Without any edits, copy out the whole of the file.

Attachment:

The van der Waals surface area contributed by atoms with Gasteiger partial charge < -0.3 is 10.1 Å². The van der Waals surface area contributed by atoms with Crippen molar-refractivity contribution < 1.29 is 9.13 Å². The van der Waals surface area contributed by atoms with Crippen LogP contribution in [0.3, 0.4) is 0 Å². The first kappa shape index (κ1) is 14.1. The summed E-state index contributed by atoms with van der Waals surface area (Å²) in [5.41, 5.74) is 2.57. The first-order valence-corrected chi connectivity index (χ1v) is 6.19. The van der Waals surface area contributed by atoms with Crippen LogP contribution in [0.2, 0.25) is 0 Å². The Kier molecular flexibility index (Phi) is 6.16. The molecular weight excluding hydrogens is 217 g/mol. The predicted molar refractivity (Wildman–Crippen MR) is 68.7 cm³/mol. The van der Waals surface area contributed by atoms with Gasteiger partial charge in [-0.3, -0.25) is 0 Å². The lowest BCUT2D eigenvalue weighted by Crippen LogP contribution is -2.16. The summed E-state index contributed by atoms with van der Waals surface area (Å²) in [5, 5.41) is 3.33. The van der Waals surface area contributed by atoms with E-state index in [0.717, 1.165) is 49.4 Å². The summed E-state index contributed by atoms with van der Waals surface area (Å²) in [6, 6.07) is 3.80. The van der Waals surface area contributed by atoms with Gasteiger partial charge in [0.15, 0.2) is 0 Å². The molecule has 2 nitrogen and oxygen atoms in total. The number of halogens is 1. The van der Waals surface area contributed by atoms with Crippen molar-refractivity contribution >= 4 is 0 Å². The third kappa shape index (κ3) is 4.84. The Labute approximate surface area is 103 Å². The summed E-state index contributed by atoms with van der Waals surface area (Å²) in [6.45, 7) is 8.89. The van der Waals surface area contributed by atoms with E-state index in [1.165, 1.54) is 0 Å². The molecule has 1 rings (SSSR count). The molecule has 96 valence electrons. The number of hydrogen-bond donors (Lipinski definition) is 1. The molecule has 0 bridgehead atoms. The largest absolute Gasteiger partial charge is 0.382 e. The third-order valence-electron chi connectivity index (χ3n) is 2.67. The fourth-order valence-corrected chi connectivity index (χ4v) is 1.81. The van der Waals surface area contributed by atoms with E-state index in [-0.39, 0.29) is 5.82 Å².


The van der Waals surface area contributed by atoms with Gasteiger partial charge < -0.3 is 10.1 Å². The van der Waals surface area contributed by atoms with Crippen molar-refractivity contribution < 1.29 is 9.13 Å². The van der Waals surface area contributed by atoms with Crippen LogP contribution in [0.3, 0.4) is 0 Å². The first kappa shape index (κ1) is 14.1. The summed E-state index contributed by atoms with van der Waals surface area (Å²) in [5.41, 5.74) is 2.57. The first-order valence-corrected chi connectivity index (χ1v) is 6.19. The van der Waals surface area contributed by atoms with Crippen LogP contribution in [0.2, 0.25) is 0 Å². The Kier molecular flexibility index (Phi) is 6.16. The molecular weight excluding hydrogens is 217 g/mol. The predicted molar refractivity (Wildman–Crippen MR) is 68.7 cm³/mol. The van der Waals surface area contributed by atoms with Gasteiger partial charge in [-0.3, -0.25) is 0 Å². The lowest BCUT2D eigenvalue weighted by Crippen LogP contribution is -2.16. The summed E-state index contributed by atoms with van der Waals surface area (Å²) in [5, 5.41) is 3.33. The van der Waals surface area contributed by atoms with E-state index in [0.717, 1.165) is 49.4 Å². The summed E-state index contributed by atoms with van der Waals surface area (Å²) in [6, 6.07) is 3.80. The van der Waals surface area contributed by atoms with Gasteiger partial charge in [0.15, 0.2) is 0 Å². The molecule has 2 nitrogen and oxygen atoms in total. The number of halogens is 1. The van der Waals surface area contributed by atoms with Crippen molar-refractivity contribution >= 4 is 0 Å². The third kappa shape index (κ3) is 4.84. The Labute approximate surface area is 103 Å². The summed E-state index contributed by atoms with van der Waals surface area (Å²) in [6.45, 7) is 8.89. The van der Waals surface area contributed by atoms with E-state index in [1.165, 1.54) is 0 Å². The molecule has 1 rings (SSSR count). The molecule has 96 valence electrons. The number of hydrogen-bond donors (Lipinski definition) is 1. The molecule has 0 bridgehead atoms. The largest absolute Gasteiger partial charge is 0.382 e. The third-order valence-electron chi connectivity index (χ3n) is 2.67. The fourth-order valence-corrected chi connectivity index (χ4v) is 1.81. The van der Waals surface area contributed by atoms with E-state index in [-0.39, 0.29) is 5.82 Å².